HEW's regulations for federal matching funds provide [Footnote 2] that:
"Continued absence of the parent from the home constitutes the reason for deprivation of parental support or care when the parent is out of the home, the nature of the absence is such as either to interrupt or to terminate the parent's functioning as a provider of maintenance, physical care, or guidance for the child, and the known or indefinite duration of the absence precludes counting on the parent's performance of his function in planning for the present support or care of the child. If these conditions
exist, the parent may be absent for any reason, and he may have left only recently or some time previously."
The Solicitor General advises us that, although HEW reads the term "continued absence" to permit the payment of federal matching funds to families where the parental absence is due to military service, it has approved state plans under which families in this category are not eligible for AFDC benefits. [Footnote 3] HEW has included "service in the armed forces or other military service" as an example of a situation falling under the above definition of "continued absence." HEW Handbook of Public Assistance Administration, pt. IV, § 3422.2.
Our difficulty with that position is that "continued absence from the home" accurately describes a parent on active military duty. The House Report speaks of children "in families lacking a father's support," H.R.Rep. No. 615, 74th Cong., 1st Sess., 10, and the Senate Report refers to "children in families which have been deprived of a father's support." S.Rep. No. 628, 74th Cong., 1st Sess., 17. While the Senate Report noted that "[t]hese are principally families with female heads who are widowed, divorced, or deserted," ibid., it was not stated or implied that eligibility by virtue of a parent's "continued absence" was limited to cases of divorce or desertion.
We agree that "continued absence" connotes, as HEW says, that "the parent may be absent for any reason." We search the Act in vain, moreover, for any authority to make "continued absence" into an accordion-like concept, applicable to some parents because of "continued absence," but not to others.
The presence in the home of the parent who has the legal obligation to support is the key to the AFDC program, King v. Smith, 392 U.S. at 392 U. S. 327; Lewis v.Martin, 397 U. S. 552, 397 U. S. 559. Congress looked to "work relief" programs and "the revival of private industry" to help the parent find the work needed to support the family. S.Rep. No. 628, supra, at 17, and the AFDC program was designed to meet a need unmet by depression-era programs aimed at providing work for breadwinners. King v. Smith, supra, at 392 U. S. 328. That need was the protection of children in homes without such a breadwinner. Ibid. It is clear that "military orphans" are in this category, for, as stated by the Supreme Court of Washington, a man in the military service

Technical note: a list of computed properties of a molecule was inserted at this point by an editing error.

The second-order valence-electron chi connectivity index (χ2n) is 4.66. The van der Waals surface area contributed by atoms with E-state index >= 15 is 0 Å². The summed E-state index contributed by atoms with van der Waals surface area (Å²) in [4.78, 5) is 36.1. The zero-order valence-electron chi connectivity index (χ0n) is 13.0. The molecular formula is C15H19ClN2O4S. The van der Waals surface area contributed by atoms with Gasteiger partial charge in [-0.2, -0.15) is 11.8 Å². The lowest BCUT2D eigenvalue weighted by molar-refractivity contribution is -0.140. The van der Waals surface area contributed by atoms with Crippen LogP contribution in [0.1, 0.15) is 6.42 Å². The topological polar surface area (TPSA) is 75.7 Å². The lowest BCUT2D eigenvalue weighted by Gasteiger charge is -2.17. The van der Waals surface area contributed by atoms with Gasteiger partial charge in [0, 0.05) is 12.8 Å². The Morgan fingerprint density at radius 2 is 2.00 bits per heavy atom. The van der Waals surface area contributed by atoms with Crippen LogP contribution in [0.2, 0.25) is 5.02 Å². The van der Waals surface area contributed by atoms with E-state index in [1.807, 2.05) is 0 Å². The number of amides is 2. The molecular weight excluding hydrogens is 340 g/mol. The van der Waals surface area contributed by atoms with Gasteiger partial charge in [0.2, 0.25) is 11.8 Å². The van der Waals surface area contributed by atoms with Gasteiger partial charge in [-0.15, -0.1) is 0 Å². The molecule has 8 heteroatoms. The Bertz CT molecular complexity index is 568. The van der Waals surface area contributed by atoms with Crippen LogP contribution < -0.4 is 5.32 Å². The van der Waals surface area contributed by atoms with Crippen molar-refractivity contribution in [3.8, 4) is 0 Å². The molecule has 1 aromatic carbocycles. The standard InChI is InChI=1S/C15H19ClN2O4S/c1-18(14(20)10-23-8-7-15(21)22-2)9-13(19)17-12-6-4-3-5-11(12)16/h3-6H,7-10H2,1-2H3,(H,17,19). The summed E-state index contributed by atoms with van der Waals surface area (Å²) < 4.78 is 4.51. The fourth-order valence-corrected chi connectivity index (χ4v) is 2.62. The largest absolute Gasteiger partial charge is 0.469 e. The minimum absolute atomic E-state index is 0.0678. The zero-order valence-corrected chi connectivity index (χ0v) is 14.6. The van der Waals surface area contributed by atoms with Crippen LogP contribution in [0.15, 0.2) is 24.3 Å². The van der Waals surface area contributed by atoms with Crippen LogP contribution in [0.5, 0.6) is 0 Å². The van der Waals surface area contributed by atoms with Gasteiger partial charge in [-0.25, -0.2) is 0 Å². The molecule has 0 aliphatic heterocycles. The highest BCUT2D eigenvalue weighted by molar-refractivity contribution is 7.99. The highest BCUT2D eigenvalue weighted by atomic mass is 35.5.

"has little control over his family's economic destiny. He has no labor union or other agency to look to as a means of persuading his employer to pay him a living wage. He is without access to collective bargaining, or any negotiating forum or other means of economic persuasion, or even the informal but concerted support of his fellow employees. He cannot quit his job and seek a better paying one. . . . [T]here is no action he could lawfully take to make his earnings adequate while putting in full time on his job. His was a kind of involuntary employment where legally he could do virtually nothing to improve the economic welfare of his family."
Kennedy v. Dept. of Public Assistance, 79 Wash.2d 728, 732-733, 489 P.2d 154, 157.
Stoddard v. Fisher, 330 F.Supp. 566, held a Maine regulation invalid under the Supremacy Clause which denied AFDC aid where the father was continually absent because of his military service. Judge Coffin said:
"We cannot help but note the irony of a result which would deny assistance to the family of a
man who finds that family disqualified from receiving AFDC on the ground that he has removed himself from the possibility of receiving public work relief by voluntarily undertaking, for inadequate compensation, the defense of his country."
Id. at 571 n. 8. We cannot assume here, any more than we could in King v. Smith, supra, that, while Congress "intended to provide programs for the economic security and protection of all children," it also "intended arbitrarily to leave one class of destitute children entirely without meaningful protection." 392 U.S. at 392 U. S. 330. We are especially confident Congress could not have designed an Act leaving uncared for an entire class who became "needy children" because their fathers were in the Armed Services defending their country. We hold that there is no congressional authorization for States to exclude these so-called military orphans from AFDC benefits. Accordingly, we affirm the judgment of the three-judge court.
Calif.Dept.Soc.Welfare Reg. EAS § 42-350.11 provides that "continued absence" does not exist:
"When one parent is physically absent from the home on a temporary basis. Examples are visits, trips made in connection with current or prospective employment, active duty in the Armed Services."
45 CFR § 233.90(c)(1)(iii).
The present record reveals that 22 States and the District of Columbia do furnish AFDC benefits to needy families of servicemen, while 19 States and Puerto Rico do not.
MR. CHIEF JUSTICE BURGER, concurring.
I join in the opinion and judgment of the Court, but on the assumption, not expressly articulated in the opinion, that a State may administratively deduct from its total "need payment" such amount as is being paid to the dependents under the military allotment system. It would be curious indeed if two "pockets" of the same government would be required to make duplicating payments for welfare. The administrative procedures to give effect to this process may be cumbersome, but the right of the State to avoid overlapping benefits for support should be clearly understood.